BERLIN — The head of the European comet mission says scientists were listening for signals from the Philae lander Saturday morning, but think it is unlikely they will establish any kind of communication soon. Controllers at the European Space Agency on Friday ordered the lander to perform a maneuver intended to pull it out of a shadow on comet 67P/Churyumov-Gerasimenko so that solar panels could recharge the depleted batteries.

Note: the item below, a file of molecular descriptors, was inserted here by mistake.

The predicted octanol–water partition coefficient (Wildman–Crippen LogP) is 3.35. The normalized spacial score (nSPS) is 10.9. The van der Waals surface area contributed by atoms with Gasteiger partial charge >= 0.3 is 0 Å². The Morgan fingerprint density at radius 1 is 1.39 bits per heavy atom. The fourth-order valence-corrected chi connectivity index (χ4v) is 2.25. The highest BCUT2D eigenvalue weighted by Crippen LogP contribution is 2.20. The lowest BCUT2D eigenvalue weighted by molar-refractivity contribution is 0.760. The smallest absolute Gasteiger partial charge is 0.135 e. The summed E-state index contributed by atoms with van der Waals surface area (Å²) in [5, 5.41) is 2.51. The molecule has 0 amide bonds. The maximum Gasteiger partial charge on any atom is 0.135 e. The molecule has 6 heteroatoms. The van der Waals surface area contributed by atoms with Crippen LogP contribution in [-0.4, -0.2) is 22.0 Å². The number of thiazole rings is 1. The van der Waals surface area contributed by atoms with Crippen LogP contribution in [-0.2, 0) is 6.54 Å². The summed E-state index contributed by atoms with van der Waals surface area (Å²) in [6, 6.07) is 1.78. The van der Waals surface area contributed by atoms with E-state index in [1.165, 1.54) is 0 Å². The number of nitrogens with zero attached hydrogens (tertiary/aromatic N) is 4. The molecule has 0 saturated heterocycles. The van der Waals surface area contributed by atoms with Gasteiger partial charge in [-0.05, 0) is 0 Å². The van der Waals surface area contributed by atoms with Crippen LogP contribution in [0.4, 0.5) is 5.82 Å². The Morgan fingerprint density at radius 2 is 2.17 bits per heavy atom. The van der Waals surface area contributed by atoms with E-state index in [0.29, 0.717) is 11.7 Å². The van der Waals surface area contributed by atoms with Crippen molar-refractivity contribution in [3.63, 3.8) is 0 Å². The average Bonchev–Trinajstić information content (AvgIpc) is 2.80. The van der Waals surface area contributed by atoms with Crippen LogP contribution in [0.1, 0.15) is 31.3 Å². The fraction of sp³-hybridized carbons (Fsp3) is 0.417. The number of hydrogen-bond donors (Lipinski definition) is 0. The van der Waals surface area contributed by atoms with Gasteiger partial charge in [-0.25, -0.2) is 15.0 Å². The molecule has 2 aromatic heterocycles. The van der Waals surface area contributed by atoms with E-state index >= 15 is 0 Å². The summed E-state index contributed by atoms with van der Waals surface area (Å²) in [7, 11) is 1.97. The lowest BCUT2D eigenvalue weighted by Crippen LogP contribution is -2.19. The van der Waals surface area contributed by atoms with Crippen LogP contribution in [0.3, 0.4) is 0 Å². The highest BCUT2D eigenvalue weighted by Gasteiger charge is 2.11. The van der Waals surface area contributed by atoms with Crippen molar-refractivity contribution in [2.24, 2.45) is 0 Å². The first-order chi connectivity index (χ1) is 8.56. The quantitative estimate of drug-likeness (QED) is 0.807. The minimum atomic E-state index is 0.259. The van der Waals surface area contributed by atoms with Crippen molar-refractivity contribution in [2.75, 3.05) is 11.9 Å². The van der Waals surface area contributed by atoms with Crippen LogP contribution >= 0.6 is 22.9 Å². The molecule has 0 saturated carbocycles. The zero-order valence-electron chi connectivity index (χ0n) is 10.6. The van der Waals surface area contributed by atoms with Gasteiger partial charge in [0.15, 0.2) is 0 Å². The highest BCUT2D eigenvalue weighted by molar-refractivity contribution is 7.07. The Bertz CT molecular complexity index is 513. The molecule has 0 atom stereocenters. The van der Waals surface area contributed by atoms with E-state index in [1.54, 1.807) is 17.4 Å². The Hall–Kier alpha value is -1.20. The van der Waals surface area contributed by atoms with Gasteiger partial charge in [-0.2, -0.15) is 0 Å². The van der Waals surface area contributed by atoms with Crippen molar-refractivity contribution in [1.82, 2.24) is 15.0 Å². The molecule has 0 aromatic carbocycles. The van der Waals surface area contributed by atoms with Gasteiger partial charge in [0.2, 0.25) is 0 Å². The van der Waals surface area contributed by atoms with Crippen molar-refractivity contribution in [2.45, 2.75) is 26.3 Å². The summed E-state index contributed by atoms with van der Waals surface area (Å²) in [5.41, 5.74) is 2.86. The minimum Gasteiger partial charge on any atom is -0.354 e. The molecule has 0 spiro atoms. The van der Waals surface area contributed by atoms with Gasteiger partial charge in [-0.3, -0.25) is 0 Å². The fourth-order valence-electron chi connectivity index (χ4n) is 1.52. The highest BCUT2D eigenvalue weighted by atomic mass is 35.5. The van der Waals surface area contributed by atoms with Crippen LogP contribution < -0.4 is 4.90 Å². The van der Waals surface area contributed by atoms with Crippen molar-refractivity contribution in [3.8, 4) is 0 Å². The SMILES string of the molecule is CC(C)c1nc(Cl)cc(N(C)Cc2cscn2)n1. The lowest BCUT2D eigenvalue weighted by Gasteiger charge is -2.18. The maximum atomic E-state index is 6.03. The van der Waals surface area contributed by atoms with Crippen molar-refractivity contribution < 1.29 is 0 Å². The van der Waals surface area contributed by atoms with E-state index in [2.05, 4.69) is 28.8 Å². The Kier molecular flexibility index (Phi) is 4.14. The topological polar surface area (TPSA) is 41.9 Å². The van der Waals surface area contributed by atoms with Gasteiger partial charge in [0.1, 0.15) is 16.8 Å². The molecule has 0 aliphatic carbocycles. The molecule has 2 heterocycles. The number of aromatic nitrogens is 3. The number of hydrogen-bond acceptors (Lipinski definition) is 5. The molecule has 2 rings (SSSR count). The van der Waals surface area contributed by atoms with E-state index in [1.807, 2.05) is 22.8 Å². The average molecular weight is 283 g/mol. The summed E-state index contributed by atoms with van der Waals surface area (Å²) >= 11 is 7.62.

"We don't know if the charge will ever be high enough to operate the lander again," said Paolo Ferri, ESA's head of mission operations. "It is highly unlikely that we will establish any kind of communication any time soon, but nevertheless the orbiter will continue to listen for possible signals." On Thursday, Philae landed next to a cliff that largely blocked sunlight from reaching its solar panels. Since alighting on the comet, some 311 million miles distant from Earth, the lander has performed a series of tests and sent back reams of data. "Let's stop looking at things that we could have done if everything had worked properly," flight director Andrea Accomazzo said. "Let us look at things that we have done, what we have achieved and what we have on the ground."
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